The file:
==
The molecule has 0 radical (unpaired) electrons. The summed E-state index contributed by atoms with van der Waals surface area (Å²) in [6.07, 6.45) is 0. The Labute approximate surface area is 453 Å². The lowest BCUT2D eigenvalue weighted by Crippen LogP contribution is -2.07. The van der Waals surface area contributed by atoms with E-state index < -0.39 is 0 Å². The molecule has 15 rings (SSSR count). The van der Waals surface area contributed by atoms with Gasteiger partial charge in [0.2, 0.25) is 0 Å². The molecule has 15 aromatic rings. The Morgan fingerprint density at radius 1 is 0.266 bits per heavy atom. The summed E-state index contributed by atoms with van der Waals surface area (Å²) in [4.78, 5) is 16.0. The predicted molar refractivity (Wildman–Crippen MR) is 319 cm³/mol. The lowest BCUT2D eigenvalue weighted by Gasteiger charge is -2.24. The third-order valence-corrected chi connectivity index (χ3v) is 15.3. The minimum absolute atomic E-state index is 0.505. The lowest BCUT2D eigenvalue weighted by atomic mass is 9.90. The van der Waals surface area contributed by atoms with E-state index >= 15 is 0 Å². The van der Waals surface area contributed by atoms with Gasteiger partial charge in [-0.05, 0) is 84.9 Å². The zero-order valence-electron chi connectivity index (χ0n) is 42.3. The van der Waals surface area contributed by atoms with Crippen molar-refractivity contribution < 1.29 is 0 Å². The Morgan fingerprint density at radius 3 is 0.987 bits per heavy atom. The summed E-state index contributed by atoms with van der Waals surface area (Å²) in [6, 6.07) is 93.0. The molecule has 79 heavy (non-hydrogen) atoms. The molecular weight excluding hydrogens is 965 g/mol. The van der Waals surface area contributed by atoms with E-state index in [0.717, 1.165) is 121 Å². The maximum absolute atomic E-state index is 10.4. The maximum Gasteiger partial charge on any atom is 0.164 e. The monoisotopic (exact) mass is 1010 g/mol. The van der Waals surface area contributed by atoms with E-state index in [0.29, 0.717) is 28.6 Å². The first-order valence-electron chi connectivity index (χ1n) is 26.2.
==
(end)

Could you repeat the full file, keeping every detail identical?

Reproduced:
The molecule has 0 radical (unpaired) electrons. The summed E-state index contributed by atoms with van der Waals surface area (Å²) in [6.07, 6.45) is 0. The Labute approximate surface area is 453 Å². The lowest BCUT2D eigenvalue weighted by Crippen LogP contribution is -2.07. The van der Waals surface area contributed by atoms with E-state index < -0.39 is 0 Å². The molecule has 15 rings (SSSR count). The van der Waals surface area contributed by atoms with Gasteiger partial charge in [0.2, 0.25) is 0 Å². The molecule has 15 aromatic rings. The Morgan fingerprint density at radius 1 is 0.266 bits per heavy atom. The summed E-state index contributed by atoms with van der Waals surface area (Å²) in [4.78, 5) is 16.0. The predicted molar refractivity (Wildman–Crippen MR) is 319 cm³/mol. The lowest BCUT2D eigenvalue weighted by Gasteiger charge is -2.24. The third-order valence-corrected chi connectivity index (χ3v) is 15.3. The minimum absolute atomic E-state index is 0.505. The lowest BCUT2D eigenvalue weighted by atomic mass is 9.90. The van der Waals surface area contributed by atoms with E-state index >= 15 is 0 Å². The van der Waals surface area contributed by atoms with Gasteiger partial charge in [-0.05, 0) is 84.9 Å². The zero-order valence-electron chi connectivity index (χ0n) is 42.3. The van der Waals surface area contributed by atoms with Crippen molar-refractivity contribution < 1.29 is 0 Å². The Morgan fingerprint density at radius 3 is 0.987 bits per heavy atom. The summed E-state index contributed by atoms with van der Waals surface area (Å²) in [6, 6.07) is 93.0. The molecule has 79 heavy (non-hydrogen) atoms. The molecular weight excluding hydrogens is 965 g/mol. The van der Waals surface area contributed by atoms with E-state index in [0.717, 1.165) is 121 Å². The maximum absolute atomic E-state index is 10.4. The maximum Gasteiger partial charge on any atom is 0.164 e. The monoisotopic (exact) mass is 1010 g/mol. The van der Waals surface area contributed by atoms with E-state index in [0.29, 0.717) is 28.6 Å². The first-order valence-electron chi connectivity index (χ1n) is 26.2.